When I dine out for Indian cuisine, I prefer to order my food hot on the mild/medium/hot/spicy scale. This question is two-fold.

  1. For cooking Indian cuisine at home, what ingredient do I adjust (from an online recipe) to achieve a "hot" spice level (i.e, what are the ratios for certain levels of spice)?
  2. What (red pepper flakes, a chile pepper?) most commonly determines the spice level in Indian cuisine?
  • 2
    Spice is not necessarily a chili flavor
    – Neil Meyer
    Commented Jul 21, 2021 at 11:36
  • 2
    @NeilMeyer - a spice is roughly 'anything that's not a herb', but the English language stumbles on the word 'hot', so you have to qualify it with either 'temperature' or 'spicy'.
    – Tetsujin
    Commented Jul 21, 2021 at 16:17

2 Answers 2


Several of the spices in 'indian' cooking will impart a sense of heat - ginger, peppercorns etc - but the single ingredient used in restaurants & take-aways as a last-minute heat booster is Cayenne chilli powder. The basic curry sauce will be mild, so none is added if you order mild. The hotter you order it, the more they add. They will use many other last minute additions to make your specific curry 'type', but the heat is chilli powder.
The upside of cayenne is it doesn't add a lot of flavour, mainly just heat, & it doesn't need to be cooked in for hours to give the heat boost. It will come in a couple of minutes. You can even mix it in at the table, if you're feeling the need of a booster.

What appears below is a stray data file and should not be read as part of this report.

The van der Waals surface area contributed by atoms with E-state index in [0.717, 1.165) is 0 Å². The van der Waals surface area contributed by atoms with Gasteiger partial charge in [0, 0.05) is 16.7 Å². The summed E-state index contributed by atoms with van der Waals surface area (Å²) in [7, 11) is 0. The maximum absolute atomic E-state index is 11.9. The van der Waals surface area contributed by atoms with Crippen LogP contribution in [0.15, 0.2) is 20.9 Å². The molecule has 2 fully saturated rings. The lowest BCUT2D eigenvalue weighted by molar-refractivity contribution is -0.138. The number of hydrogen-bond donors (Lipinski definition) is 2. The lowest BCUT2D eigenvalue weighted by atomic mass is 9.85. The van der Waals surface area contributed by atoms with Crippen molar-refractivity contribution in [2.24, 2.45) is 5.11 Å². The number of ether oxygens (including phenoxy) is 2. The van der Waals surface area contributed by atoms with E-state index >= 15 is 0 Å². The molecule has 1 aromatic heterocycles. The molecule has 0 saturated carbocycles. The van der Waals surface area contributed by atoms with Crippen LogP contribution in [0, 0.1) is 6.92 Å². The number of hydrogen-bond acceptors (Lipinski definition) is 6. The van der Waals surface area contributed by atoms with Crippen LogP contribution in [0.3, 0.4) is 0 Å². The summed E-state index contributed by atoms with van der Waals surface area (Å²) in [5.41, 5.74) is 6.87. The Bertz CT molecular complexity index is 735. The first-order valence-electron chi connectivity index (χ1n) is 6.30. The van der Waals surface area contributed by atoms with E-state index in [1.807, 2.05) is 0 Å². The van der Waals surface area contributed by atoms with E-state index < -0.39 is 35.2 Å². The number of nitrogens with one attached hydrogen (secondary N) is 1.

'Cayenne' is not one specific chilli, it is a type of chilli; often mis-labelled & sometimes to avoid the mis-labelling is just called 'hot chilli powder' [though in the UK you sometimes need to check the ingredients list to make sure it's not actually a mix for chilli con carne].
Though it's a specific a type of red finger chilli, the name has kind of been used to cover many similar chillies, and the powders you buy are often blends of many similar types. Getting 'exactly cayenne' isn't actually important. Very few people will ever be able to tell the difference.


Apart from the red chilli powder made from dried red (ripe) chillies (mentioned in the other answer), green chillies are added to the curry during some stage of cooking. There are a variety of green chillies which have different levels of heat/spiciness.

Restaurants in India often place a couple of raw green chillies on the plate to directly chew on. Sometimes these chillies may be "pickled" in salt crystals.

Your Answer

By clicking “Post Your Answer”, you agree to our terms of service and acknowledge you have read our privacy policy.

Not the answer you're looking for? Browse other questions tagged or ask your own question.